And if you order now . . .

Discussion in 'General Distance Learning Discussions' started by Kizmet, Apr 25, 2016.

  1. Kizmet

    Kizmet Moderator Staff Member

    Last edited by a moderator: Apr 25, 2016
  2. Bruce

    Bruce Moderator Staff Member

    That's pretty sleazy, I think anyone paying full tuition should have full access to the school's amenities without an additional fee.
  3. nyvrem

    nyvrem Active Member

    wth, Florida State's online students get treated the same as on campus students. with ID cards and all.
  4. Jacob Perry

    Jacob Perry New Member


    Why is this sleazy?

    For starters, UF's online tuition is roughly 1/3rd of FSU's programs ($111.92/credit vs $305.55/credit). And that doesn't take into account that UF's programs are far more comprehensive and that UF has a higher ranking and reputation.

    Why would a student who never has any intention of bring on the physical campus in Gainesville want to pay for all of that silly nonsense?

    No idea why this is seen as sleazy as opposed to an example of a university taking online programs seriously enough to make them as affordable as possible.
  5. sanantone

    sanantone Well-Known Member

    At my school, we're forced to pay fees for services we may not even use. These services usually aren't included in the tuition. I think more schools should drop these kinds of fees for online students. Actually, they should give all off-campus students the ability to opt out of these fees.
  6. LearningAddict

    LearningAddict Well-Known Member

    That, plus the huge disparity many schools have with in-state versus out-of-state tuition. It's bad enough for ground-based students, but if I'm learning in a virtual environment, what the heck difference does it make?

    These things are all about making more money though. That's the main reason they're in place.
  7. sanantone

    sanantone Well-Known Member

    Well, the disparity between in-state versus out-of-state tuition has to do with taxpayers subsidizing in-state tuition. The tuition rates at for-profit and not-for-profit private schools are significantly higher than the average in-state tuition rate due to subsidies.
  8. LearningAddict

    LearningAddict Well-Known Member

    I'm aware that taxpayers within a state have a critical part in the matter for in-state tuition, but I have a hard time believing that schools charging many, many times above their in-state tuition rate are any kind of reasonable.
  9. Phdtobe

    Phdtobe Well-Known Member

    For-profit are also subsidized by taxpayers. 90% of revenues come from government. The higher tuition in for-profit is for the maximization of shareholders like my pension plan wealth.
  10. Neuhaus

    Neuhaus Well-Known Member

    There are plenty of tiny non-profit schools with insignificant endowments which are living year-to-year on tuition payments as well. And there are for-profits that don't accept federal or state financial aid. There are even for-profits that are significantly cheaper than non-profits and public universities.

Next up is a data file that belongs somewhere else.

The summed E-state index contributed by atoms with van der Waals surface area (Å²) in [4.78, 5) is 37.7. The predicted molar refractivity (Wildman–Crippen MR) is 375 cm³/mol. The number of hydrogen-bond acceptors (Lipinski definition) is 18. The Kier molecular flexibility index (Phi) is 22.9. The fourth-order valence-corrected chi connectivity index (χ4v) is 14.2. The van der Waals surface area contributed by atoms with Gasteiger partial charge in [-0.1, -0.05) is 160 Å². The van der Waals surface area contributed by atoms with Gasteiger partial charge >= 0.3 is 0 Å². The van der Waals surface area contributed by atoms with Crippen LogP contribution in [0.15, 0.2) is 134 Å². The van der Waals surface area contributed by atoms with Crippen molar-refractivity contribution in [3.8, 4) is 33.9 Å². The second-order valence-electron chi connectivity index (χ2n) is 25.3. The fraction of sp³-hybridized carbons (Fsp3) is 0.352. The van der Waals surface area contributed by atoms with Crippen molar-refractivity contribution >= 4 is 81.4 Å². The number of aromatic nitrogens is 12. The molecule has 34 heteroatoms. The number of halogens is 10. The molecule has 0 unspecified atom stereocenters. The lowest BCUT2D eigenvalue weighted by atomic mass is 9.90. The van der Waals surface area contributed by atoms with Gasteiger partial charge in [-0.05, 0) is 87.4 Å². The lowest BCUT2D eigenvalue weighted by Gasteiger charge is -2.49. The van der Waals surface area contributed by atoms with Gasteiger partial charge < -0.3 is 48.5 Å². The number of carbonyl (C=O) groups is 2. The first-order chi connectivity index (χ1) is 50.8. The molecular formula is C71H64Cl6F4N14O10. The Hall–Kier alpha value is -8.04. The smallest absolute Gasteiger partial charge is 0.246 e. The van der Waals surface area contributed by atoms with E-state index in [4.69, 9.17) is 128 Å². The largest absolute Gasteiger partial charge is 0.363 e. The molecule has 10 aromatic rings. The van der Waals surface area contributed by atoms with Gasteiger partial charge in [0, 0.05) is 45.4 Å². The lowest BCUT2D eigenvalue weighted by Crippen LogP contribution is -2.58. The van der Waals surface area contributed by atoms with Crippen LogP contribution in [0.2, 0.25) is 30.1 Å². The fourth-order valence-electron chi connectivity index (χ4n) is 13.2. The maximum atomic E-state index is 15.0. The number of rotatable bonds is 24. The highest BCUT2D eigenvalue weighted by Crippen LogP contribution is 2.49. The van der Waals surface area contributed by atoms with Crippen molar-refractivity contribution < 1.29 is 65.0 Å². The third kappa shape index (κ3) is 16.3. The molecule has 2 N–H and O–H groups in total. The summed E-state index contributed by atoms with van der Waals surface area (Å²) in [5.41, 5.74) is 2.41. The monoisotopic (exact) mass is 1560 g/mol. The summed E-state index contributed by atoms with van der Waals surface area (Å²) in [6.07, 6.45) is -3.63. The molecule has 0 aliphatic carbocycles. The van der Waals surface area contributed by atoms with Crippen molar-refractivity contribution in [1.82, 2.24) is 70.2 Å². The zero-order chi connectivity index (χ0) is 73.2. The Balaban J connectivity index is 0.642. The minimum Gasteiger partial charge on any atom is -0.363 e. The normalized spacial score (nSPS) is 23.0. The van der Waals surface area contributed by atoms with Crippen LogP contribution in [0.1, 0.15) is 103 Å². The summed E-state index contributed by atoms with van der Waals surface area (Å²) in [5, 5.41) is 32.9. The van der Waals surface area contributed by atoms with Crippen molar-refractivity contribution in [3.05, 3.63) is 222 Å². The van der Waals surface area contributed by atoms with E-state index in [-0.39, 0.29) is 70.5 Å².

11. Maxwell_Smart

    Maxwell_Smart Active Member

    Agreed. When your in-state is like $98/credit and your out-of-state is like $558/credit, I'm sorry, but that's a rip. Problem is, people are uninformed enough to pay it and think nothing foul of it.

    Most of these schools are charging way too much for something that isn't worth nearly what it used to be.
  12. Phdtobe

    Phdtobe Well-Known Member

    And how are they doing financially?
  13. sanantone

    sanantone Well-Known Member

    In-state tuition is rarely $98 per credit hour unless you're talking about community colleges. $558 per credit hour would put the school near the average cost of a for-profit.
  14. RAM PhD

    RAM PhD Member

    When online students are treated differently than on-campus students, it's discrimination!

    Online Students Matter
  15. Maxwell_Smart

    Maxwell_Smart Active Member

    Interestingly enough, UF's in-state is $111 and their out-of-state is $500. So, it's pretty close. I don't know how rare or common it is for in-state tuition to be as low, but I do know that I've read very similar rates and similar rate disparities at a number of schools over the years.
  16. sanantone

    sanantone Well-Known Member

    The average in-state tuition is over $9,000. How much funding public universities get varies by state. It might even vary by school. Some are heavily subsidized while others aren't. Thomas Edison State University has very cheap in-state tuition (and also cheap non-resident tuition), but they run a huge deficit each year that is paid for by New Jersey taxpayers.

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